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Case Reports in Neurological Medicine
Volume 2018, Article ID 8270903, 4 pages
https://doi.org/10.1155/2018/8270903
Case Report

Bilateral Hypoglossal Nerve Palsy due to Brainstem Infarction: A Rare Presentation of Presumed Pyogenic Meningitis

1Registrar in Medicine, University Medical Unit, Teaching Hospital Karapitiya, Sri Lanka
2Consultant Physician, Department of Internal Medicine, Faculty of Medicine, University of Ruhuna, Sri Lanka
3Consultant Physician, University Medical Unit, Teaching Hospital, Karapitiya, Galle, Sri Lanka
4Professor in Neurology, Department of Internal Medicine, Faculty of Medicine, University of Ruhuna, Sri Lanka

Correspondence should be addressed to A. G. T. A. Kariyawasam; moc.liamg@88orainiliht

Received 13 July 2018; Accepted 2 September 2018; Published 16 September 2018

Academic Editor: Norman S. Litofsky

Copyright © 2018 A. G. T. A. Kariyawasam et al. This is an open access article distributed under the Creative Commons Attribution License, which permits unrestricted use, distribution, and reproduction in any medium, provided the original work is properly cited.

Abstract

Background. Cranial nerve palsies are well-known complications of basal meningitis, especially in patients with tuberculous meningitis. However, a minority of bacterial meningitis gets complicated with cranial nerve palsies. Although cerebral infarctions are known to occur with acute bacterial meningitis, infarctions occurring in the brainstem are infrequently described. Case Presentation. We report a 46-year-old healthy female who presented with dysarthria with fever, headache, and vomiting and was diagnosed to have acute pyogenic meningitis complicated with a brainstem infarction resulting in bilateral hypoglossal palsy. Her MRI revealed an infarction in the lower part of the medulla oblongata, probably involving the bilateral hypoglossal nuclei. Conclusion. Isolated bilateral hypoglossal nerve palsy is an extremely rare cranial nerve palsy, secondary to pyogenic meningitis. To our knowledge, this should be the first reported case of isolated bilateral hypoglossal nerve palsy due to a brainstem infarct in the background of pyogenic meningitis.

1. Introduction

Despite the current advanced treatment, meningitis still carries a substantial morbidity and mortality [1]. Fever, headache, and neck stiffness are considered as the hallmarks of meningitis. Presence of focal signs in meningitis points towards an unfavourable outcome [2]. Cranial nerve palsies are one of such focal signs associated with meningitis. In general, the cranial nerve involvement in meningitis is associated with a higher risk of mortality and disability and 5-10% of patients with acute bacterial meningitis can get complicated with cranial nerve involvement in the early course of the illness [3]. Multiple cranial nerve involvement is usually considered as an indicator of basilar meningitis and is thought to be a result of compression caused by oedematous brain or meningeal inflammation resulting in perineuritis. Third, fourth, sixth, and seventh nerves are the commonest nerves to get affected [3] and the involvement of the hypoglossal nerve is very rarely described in literature.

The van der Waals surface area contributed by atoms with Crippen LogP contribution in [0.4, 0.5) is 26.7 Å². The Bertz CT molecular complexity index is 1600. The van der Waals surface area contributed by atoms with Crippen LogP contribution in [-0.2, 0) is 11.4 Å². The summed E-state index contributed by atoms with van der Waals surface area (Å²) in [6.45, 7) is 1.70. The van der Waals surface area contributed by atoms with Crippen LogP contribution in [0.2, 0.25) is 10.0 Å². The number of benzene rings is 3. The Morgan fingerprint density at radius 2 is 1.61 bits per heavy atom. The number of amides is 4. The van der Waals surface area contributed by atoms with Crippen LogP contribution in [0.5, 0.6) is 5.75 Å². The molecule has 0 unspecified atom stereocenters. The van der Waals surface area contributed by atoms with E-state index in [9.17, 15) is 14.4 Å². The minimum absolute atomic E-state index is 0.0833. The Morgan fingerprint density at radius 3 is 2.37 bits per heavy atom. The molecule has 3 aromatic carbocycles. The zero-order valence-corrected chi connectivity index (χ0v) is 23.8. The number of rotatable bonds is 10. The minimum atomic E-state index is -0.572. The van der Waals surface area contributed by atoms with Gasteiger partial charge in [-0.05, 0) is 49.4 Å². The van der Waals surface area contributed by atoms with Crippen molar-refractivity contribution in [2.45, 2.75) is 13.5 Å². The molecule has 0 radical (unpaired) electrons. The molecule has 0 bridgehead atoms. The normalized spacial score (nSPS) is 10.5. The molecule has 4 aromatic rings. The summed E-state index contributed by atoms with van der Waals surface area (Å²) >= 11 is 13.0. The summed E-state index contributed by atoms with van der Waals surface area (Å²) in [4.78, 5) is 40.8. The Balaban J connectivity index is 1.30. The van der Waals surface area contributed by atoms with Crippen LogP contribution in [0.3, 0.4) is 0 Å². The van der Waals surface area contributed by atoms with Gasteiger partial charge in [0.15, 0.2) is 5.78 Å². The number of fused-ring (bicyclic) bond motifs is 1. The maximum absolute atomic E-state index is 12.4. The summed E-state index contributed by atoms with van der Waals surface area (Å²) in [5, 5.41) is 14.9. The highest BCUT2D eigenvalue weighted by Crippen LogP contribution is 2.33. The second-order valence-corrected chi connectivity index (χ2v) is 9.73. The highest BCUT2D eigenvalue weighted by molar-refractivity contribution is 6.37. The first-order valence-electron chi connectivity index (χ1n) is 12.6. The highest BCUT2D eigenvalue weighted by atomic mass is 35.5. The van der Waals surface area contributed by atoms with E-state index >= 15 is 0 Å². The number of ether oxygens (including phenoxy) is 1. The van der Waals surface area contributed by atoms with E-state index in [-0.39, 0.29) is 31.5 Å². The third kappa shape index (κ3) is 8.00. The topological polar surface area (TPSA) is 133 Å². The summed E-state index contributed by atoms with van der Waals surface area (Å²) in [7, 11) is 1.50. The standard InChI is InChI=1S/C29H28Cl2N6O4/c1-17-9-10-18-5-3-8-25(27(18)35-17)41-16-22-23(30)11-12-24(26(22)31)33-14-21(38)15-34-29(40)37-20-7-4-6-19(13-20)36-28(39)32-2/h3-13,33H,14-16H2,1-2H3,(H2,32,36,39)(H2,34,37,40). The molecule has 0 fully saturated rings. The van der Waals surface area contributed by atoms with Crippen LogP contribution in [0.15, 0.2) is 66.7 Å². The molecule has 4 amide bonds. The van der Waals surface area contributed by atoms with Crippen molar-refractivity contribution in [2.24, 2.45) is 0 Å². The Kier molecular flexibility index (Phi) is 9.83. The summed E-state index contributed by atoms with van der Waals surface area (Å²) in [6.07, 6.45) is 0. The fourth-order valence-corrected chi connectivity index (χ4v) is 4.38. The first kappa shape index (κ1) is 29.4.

We herewith report a rare case of bilateral hypoglossal nerve palsy due to posteromedial infarction in the medulla oblongata secondary to acute bacterial meningitis. As far as we are aware, this is the first reported case of isolated bilateral hypoglossal nerve palsy, secondary to acute bacterial meningitis.

2. Case Presentation

A 46-year-old previously healthy female developed an insidious onset severe persistent headache, most prominent in the occipital region lasting for 10 days. Six days after the onset, she experienced dysarthria and a difficulty in moving her tongue within the mouth with a difficulty in eating and drinking. She did not complain of nasal regurgitation of food or nasal quality of speech. After admission, she was found to have a high-grade fever. She was otherwise healthy and denied symptoms of cough, decreased appetite, weight loss, or past history of tuberculosis. On admission, she was found to be ill with elicitable neck stiffness. Neurological examination revealed bilateral hypoglossal nerve palsy with marked tongue atrophy, more prominent in the left side (Figure 1) with tongue fasciculations and without other cranial nerve palsies or pyramidal weakness. Her eye movements were saccadic with a broad-based ataxic gait without other signs of cerebellar involvement.